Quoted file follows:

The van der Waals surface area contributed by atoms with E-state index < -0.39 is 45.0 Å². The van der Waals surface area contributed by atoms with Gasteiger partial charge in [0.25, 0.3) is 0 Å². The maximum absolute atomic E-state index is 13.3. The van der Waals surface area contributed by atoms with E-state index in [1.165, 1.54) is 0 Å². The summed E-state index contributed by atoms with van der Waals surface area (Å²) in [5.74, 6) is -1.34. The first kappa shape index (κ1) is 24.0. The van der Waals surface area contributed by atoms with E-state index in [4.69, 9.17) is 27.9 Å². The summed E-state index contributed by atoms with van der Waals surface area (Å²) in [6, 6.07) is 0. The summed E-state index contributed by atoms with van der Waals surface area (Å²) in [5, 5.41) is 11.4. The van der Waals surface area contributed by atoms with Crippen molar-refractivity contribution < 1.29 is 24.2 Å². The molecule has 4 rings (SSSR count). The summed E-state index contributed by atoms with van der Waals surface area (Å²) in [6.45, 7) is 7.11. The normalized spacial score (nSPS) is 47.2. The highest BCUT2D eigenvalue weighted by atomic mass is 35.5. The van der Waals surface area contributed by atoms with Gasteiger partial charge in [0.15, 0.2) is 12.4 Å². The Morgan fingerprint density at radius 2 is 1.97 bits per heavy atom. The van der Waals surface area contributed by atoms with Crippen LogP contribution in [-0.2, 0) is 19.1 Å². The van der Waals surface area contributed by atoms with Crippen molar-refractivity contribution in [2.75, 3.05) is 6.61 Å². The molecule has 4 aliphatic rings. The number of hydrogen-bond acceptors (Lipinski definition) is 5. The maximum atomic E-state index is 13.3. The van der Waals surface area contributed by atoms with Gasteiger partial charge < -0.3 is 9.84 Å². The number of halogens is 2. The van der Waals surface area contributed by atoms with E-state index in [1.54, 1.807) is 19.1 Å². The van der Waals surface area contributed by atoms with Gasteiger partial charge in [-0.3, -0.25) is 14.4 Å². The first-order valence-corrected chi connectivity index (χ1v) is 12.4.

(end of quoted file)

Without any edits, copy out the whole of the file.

The van der Waals surface area contributed by atoms with E-state index < -0.39 is 45.0 Å². The van der Waals surface area contributed by atoms with Gasteiger partial charge in [0.25, 0.3) is 0 Å². The maximum absolute atomic E-state index is 13.3. The van der Waals surface area contributed by atoms with E-state index in [1.165, 1.54) is 0 Å². The summed E-state index contributed by atoms with van der Waals surface area (Å²) in [5.74, 6) is -1.34. The first kappa shape index (κ1) is 24.0. The van der Waals surface area contributed by atoms with E-state index in [4.69, 9.17) is 27.9 Å². The summed E-state index contributed by atoms with van der Waals surface area (Å²) in [6, 6.07) is 0. The summed E-state index contributed by atoms with van der Waals surface area (Å²) in [5, 5.41) is 11.4. The van der Waals surface area contributed by atoms with Crippen molar-refractivity contribution < 1.29 is 24.2 Å². The molecule has 4 rings (SSSR count). The summed E-state index contributed by atoms with van der Waals surface area (Å²) in [6.45, 7) is 7.11. The normalized spacial score (nSPS) is 47.2. The highest BCUT2D eigenvalue weighted by atomic mass is 35.5. The van der Waals surface area contributed by atoms with Gasteiger partial charge in [0.15, 0.2) is 12.4 Å². The Morgan fingerprint density at radius 2 is 1.97 bits per heavy atom. The van der Waals surface area contributed by atoms with Crippen LogP contribution in [-0.2, 0) is 19.1 Å². The van der Waals surface area contributed by atoms with Crippen molar-refractivity contribution in [2.75, 3.05) is 6.61 Å². The molecule has 4 aliphatic rings. The number of hydrogen-bond acceptors (Lipinski definition) is 5. The maximum atomic E-state index is 13.3. The van der Waals surface area contributed by atoms with Gasteiger partial charge < -0.3 is 9.84 Å². The number of halogens is 2. The van der Waals surface area contributed by atoms with E-state index in [1.54, 1.807) is 19.1 Å². The van der Waals surface area contributed by atoms with Gasteiger partial charge in [-0.3, -0.25) is 14.4 Å². The first-order valence-corrected chi connectivity index (χ1v) is 12.4.